|Photo by Sage Ross, CC by-sa|
It’s an almost cliched stoner adage that Big Pharma is actively working to keep marijuana illegal so they can keep you on their pills. We’ve all had the at least one encounter with a pro-pot zealot who will delve deep into this subject at the drop of a hat.
But the thing is: it’s all true. Take Dr. Herbert Kleber, a leading anti-pot academic from Columbia University who has fought hard against marijuana legalization for years – all while on the payroll of Purdue Pharma, which makes OxyContin, as well as several other high-profile painkiller manufacturers. He’s not alone, either.
Vice News reports that some of the leading academics against marijuana legalization happen to also get paychecks from leading pain-killer manufacturing pharmaceutical companies. Surprised? Sadly, you shouldn’t be. It’s pretty obvious that Big Pharma doesn’t want a plant that anyone can grow for medical purposes legalized.
Kleber isn’t alone. His anti-pot, pro-opiod pals paid by big pharma include Harbard’s Dr. Eden Evins, who sits on the board of anti-pot group Project SAM, and Dr. Mark Kraus, board member for the American Society of Addiction Medicine. They’ll all say pot is a horrible, addictive drug but don’t talk about how the drugs they get paid to push kill thousands each year and create addicts daily.
Not surprisingly, Vice went to all of them for comment and got blanked each time.
According to the CDC, drug overdose deaths in this country have tripled since 1990. Deaths for overdose of marijuana in that time, notably, remained at zero. Three-quarters of all prescription drug overdoses are with painkillers. And what does this country do? We have people like the good doctors above lobbying to make them more accessible. Since 1999 the sale of strong painkillers has gone up 300 percent and in 2008 they killed more people than cocaine and heroin combined. About 500,000 people go to the emergency room every year because of painkillers.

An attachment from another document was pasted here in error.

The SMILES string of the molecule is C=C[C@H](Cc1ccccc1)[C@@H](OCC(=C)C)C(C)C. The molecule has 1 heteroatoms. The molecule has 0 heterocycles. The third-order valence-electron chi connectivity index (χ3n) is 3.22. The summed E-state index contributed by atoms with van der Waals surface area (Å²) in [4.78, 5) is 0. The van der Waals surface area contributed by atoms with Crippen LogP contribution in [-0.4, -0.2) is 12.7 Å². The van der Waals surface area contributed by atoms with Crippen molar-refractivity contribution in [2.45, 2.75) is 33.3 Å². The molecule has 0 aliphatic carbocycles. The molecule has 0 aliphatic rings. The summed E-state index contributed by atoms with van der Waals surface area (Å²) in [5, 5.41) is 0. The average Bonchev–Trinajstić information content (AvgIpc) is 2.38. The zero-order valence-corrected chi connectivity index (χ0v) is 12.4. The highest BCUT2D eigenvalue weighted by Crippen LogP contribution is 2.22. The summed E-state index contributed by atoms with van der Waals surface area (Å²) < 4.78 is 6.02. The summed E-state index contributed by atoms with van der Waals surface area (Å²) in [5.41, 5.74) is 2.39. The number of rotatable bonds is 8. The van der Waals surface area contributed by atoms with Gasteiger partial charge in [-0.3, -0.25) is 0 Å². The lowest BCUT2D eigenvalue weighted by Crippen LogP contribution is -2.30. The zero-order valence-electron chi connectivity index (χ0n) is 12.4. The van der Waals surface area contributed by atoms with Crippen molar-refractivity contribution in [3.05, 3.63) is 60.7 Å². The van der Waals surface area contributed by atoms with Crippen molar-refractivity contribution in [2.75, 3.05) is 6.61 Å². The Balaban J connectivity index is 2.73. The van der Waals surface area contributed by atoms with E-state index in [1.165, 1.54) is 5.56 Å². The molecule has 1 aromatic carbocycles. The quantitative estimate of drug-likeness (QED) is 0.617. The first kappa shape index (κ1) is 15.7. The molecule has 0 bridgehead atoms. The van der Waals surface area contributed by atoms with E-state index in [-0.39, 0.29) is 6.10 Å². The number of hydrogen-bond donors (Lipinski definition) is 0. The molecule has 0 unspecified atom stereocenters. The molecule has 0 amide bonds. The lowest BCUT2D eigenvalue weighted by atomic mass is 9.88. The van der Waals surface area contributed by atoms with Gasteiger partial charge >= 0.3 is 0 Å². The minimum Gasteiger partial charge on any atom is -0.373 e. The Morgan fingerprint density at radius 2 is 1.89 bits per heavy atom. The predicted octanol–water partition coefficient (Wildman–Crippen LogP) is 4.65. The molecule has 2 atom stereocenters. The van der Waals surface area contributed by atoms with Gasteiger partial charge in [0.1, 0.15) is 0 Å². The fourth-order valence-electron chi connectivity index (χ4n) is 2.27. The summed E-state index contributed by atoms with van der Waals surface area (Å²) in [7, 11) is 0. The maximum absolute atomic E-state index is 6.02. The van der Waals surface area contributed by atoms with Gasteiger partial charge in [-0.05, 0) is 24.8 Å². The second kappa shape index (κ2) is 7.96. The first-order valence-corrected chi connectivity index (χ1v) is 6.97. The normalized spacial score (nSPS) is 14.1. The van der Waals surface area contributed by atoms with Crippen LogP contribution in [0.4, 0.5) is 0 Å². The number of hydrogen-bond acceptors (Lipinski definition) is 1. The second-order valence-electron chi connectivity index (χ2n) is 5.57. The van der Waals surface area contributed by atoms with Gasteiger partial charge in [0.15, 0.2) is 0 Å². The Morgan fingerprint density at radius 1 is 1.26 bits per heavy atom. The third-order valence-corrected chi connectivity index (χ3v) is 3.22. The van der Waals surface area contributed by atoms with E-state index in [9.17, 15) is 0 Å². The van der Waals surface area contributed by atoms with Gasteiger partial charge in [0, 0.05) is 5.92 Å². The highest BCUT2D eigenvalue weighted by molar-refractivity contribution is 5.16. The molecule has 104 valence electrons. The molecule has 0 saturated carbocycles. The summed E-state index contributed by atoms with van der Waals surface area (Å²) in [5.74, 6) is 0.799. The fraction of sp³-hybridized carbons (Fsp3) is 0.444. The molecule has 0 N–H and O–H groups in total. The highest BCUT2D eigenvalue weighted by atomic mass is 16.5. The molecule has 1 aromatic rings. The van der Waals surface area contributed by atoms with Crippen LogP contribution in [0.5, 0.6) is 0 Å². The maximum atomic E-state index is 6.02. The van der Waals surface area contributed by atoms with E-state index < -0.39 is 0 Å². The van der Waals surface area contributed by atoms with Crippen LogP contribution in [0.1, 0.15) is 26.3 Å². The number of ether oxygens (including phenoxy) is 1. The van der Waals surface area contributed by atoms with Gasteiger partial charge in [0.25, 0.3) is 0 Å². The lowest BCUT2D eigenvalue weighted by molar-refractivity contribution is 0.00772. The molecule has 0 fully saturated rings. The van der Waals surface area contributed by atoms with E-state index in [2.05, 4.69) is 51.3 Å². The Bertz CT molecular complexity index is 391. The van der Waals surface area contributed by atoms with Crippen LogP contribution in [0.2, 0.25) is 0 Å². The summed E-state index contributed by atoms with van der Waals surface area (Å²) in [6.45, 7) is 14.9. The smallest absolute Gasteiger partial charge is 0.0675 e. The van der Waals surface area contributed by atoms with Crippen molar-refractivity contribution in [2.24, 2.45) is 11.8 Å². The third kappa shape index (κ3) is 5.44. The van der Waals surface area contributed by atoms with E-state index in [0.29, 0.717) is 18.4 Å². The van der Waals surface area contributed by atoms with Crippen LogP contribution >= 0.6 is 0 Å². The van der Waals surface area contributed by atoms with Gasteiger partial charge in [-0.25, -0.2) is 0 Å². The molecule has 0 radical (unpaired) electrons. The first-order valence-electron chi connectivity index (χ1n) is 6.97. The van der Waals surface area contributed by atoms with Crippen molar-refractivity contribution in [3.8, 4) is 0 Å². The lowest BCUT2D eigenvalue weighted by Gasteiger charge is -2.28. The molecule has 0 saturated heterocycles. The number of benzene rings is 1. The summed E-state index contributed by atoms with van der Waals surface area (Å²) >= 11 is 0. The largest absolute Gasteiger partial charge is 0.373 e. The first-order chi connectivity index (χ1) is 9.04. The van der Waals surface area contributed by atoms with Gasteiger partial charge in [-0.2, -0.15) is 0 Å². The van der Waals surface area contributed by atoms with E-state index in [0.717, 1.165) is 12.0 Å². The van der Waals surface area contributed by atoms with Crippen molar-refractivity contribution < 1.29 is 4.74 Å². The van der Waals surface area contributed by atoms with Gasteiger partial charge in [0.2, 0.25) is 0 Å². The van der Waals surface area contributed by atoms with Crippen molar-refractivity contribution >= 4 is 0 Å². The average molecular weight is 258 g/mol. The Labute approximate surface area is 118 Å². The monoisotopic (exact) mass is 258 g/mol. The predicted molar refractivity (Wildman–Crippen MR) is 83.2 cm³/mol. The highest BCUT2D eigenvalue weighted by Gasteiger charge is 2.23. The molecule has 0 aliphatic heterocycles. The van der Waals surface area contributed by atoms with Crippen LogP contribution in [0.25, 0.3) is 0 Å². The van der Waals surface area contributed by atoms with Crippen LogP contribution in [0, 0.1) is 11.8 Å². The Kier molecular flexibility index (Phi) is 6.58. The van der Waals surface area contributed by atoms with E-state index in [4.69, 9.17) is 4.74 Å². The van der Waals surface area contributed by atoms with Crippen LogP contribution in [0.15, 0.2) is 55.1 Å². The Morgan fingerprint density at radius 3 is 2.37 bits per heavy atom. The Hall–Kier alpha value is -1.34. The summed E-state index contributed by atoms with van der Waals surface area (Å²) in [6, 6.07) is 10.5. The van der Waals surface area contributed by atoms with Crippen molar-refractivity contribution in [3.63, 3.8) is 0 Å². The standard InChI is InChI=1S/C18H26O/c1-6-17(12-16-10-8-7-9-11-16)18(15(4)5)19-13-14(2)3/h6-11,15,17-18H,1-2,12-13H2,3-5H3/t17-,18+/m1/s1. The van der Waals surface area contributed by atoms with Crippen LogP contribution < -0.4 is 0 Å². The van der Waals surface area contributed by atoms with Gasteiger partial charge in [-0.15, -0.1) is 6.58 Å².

Meanwhile, people like Dr. Evins are telling people that marijuana clinics aren’t misleading to the public and that real, safe medicine comes only from a pharmacy.
“When people can go to a ‘clinic’ or ‘cafe’ and buy pot, that creates the perception that it’s safe,” Evins told the New York Times in 2013. “Before we unleash the powers of the marketplace to woo people to use this addictive substance, we need to better understand who is at risk … Once moneyed interests are involved, this trend will be difficult to reverse.”
Ironically, Evins and her pill-peddling doctor cohorts couldn’t be more correct.